Time was, you could back up everything on your computer with floppy disks. Today, when one sound or graphics file could well be larger than a disk, it would be difficult to back up even your documents on floppies, let alone your applications. Luckily, there are better options, including Zip disks, CD writers, tape drives, and external hard disks. You can also compress your backed-up files so they take up less space.


* STEP 1: Determine the quantity and approximate file sizes you will be backing up.
* STEP 2: Figure out the quantity and file sizes of any documents or applications you want to archive permanently to a backup device or removable media.
* STEP 3: Plan for that amount to grow in the future.
* STEP 4: Figure your budget for a backup storage device and removable media to use with it.
* STEP 5: Consider if you plan to archive photographs or scanned files, need portability of media or the drive itself, wish to record music for playback on other equipment, or need ease of use. Weigh these factors along with your need to back up files.
* STEP 6: Figure the cost per MB of media for each drive you are considering. Zip drives themselves are cheap, but the disks are not.
* STEP 7: Buy a 100MB Zip drive if you need limited storage capability (less than 1 GB). An external parallel-port or USB Zip drive provides the most versatility and portability. Buy a 250MB Zip drive if your storage needs are moderate (a few GB).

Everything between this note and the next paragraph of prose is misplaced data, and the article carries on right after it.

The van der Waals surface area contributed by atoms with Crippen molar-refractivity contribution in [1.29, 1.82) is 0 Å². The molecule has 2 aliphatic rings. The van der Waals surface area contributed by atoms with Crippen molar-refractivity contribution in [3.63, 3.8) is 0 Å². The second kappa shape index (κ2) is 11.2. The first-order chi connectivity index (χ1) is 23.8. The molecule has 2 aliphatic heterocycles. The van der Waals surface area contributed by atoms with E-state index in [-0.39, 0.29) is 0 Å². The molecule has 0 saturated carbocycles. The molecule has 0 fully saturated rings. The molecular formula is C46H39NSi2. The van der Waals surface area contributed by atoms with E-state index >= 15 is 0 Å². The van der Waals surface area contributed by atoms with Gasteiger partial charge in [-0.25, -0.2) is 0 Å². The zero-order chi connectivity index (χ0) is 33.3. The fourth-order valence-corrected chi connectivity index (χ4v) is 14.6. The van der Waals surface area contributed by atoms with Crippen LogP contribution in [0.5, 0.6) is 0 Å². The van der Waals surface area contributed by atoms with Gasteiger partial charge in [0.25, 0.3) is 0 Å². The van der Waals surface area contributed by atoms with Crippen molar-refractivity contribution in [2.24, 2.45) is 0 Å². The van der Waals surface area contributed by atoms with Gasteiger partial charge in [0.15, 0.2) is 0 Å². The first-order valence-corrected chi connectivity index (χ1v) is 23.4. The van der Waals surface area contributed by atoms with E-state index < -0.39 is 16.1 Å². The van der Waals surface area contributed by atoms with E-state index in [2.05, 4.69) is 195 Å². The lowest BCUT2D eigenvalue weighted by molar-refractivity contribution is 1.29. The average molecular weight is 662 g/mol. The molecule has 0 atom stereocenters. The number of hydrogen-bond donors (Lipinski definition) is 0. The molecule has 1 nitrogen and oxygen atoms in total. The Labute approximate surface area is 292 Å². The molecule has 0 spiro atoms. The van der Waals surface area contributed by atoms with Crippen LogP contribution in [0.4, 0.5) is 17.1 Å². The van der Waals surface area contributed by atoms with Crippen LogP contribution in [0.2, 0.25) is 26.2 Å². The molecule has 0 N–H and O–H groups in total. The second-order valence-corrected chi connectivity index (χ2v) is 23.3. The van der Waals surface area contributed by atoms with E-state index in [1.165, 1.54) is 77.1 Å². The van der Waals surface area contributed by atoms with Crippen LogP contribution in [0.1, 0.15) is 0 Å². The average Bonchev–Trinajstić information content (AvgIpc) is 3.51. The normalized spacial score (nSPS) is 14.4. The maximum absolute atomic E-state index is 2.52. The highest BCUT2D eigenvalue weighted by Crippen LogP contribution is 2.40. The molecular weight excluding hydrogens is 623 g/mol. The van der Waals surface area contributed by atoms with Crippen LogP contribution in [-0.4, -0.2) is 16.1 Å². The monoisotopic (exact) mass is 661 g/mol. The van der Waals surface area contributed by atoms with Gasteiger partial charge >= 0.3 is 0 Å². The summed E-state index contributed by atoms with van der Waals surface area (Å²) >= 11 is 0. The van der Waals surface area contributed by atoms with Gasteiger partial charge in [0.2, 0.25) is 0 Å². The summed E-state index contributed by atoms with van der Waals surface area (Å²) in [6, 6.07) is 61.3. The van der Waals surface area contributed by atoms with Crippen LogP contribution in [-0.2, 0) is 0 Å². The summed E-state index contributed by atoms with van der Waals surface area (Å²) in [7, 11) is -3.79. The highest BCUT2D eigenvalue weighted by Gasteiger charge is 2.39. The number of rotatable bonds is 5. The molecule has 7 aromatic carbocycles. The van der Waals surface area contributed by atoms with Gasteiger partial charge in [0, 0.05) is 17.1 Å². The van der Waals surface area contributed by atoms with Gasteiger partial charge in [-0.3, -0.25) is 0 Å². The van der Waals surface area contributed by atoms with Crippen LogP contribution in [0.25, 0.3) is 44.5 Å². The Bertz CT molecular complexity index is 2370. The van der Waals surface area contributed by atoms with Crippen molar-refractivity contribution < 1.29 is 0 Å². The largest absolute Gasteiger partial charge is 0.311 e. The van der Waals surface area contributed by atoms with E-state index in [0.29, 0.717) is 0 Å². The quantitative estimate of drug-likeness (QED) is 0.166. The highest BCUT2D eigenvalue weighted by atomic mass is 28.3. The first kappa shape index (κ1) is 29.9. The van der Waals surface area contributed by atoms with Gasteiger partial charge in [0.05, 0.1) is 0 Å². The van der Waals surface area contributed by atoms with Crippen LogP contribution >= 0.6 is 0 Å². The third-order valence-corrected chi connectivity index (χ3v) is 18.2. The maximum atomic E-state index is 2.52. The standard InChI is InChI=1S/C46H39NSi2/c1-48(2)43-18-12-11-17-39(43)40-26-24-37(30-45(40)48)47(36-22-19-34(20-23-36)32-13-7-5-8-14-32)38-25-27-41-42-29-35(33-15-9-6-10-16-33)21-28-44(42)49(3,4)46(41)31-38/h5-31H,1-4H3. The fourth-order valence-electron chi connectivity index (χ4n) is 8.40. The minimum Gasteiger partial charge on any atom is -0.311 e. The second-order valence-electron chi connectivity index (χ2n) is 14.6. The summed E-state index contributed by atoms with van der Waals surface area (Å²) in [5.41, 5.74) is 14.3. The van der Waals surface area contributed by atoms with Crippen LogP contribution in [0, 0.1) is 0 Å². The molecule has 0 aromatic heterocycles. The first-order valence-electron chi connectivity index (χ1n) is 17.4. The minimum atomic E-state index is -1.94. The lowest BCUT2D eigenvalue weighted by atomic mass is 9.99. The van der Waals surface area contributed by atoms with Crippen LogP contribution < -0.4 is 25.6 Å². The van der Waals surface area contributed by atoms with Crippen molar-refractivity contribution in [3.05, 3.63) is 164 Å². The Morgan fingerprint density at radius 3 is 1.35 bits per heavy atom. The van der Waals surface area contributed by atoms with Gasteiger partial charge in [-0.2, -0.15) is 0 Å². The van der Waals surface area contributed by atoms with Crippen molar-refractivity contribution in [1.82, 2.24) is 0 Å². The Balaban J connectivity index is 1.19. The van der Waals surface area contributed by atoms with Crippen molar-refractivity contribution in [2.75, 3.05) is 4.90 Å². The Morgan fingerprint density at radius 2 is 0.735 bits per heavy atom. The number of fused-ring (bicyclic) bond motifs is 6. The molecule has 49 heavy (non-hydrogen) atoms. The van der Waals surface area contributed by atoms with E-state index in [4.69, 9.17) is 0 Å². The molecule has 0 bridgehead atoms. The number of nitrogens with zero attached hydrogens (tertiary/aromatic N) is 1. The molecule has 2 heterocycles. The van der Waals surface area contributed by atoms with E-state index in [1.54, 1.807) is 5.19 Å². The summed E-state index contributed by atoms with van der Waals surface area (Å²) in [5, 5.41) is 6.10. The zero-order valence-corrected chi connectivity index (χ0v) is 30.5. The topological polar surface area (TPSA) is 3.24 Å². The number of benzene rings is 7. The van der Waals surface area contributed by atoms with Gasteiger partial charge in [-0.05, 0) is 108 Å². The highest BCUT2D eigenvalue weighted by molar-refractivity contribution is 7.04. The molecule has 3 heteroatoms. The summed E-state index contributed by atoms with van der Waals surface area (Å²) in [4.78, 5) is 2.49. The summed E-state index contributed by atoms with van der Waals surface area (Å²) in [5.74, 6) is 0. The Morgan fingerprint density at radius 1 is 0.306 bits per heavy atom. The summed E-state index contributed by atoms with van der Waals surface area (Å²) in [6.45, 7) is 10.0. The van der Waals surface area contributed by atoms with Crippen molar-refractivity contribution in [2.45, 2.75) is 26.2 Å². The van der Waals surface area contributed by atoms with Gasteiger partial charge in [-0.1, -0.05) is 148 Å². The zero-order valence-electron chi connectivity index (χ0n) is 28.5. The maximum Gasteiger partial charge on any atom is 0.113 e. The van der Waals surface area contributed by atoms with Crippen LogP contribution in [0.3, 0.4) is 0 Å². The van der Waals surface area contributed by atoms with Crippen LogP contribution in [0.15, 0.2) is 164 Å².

* STEP 8: Buy an internal Zip drive if you will only use the drive for backup and you can install it yourself (installation fees add up).
* STEP 9: Buy a CD-RW drive if your storage needs are moderate and you will regularly back up more than 500 MB of data.
* STEP 10: Buy a Jaz drive or tape backup drive if you will be backing up large amounts of data regularly.
* STEP 11: Buy an external hard disk if you need a lot of space, won't be keeping old backups, and you don't need portability.

Tips & Warnings

* Consider the capacity you need per disk. Buy a device that will let you complete your backup on as few disks as possible.
* You can compress files so that they take up less space on your backup device. Some backup utilities have automatic compression options, or you can investigate compression software, such as WinZip (Windows) or StuffIt (Macintosh).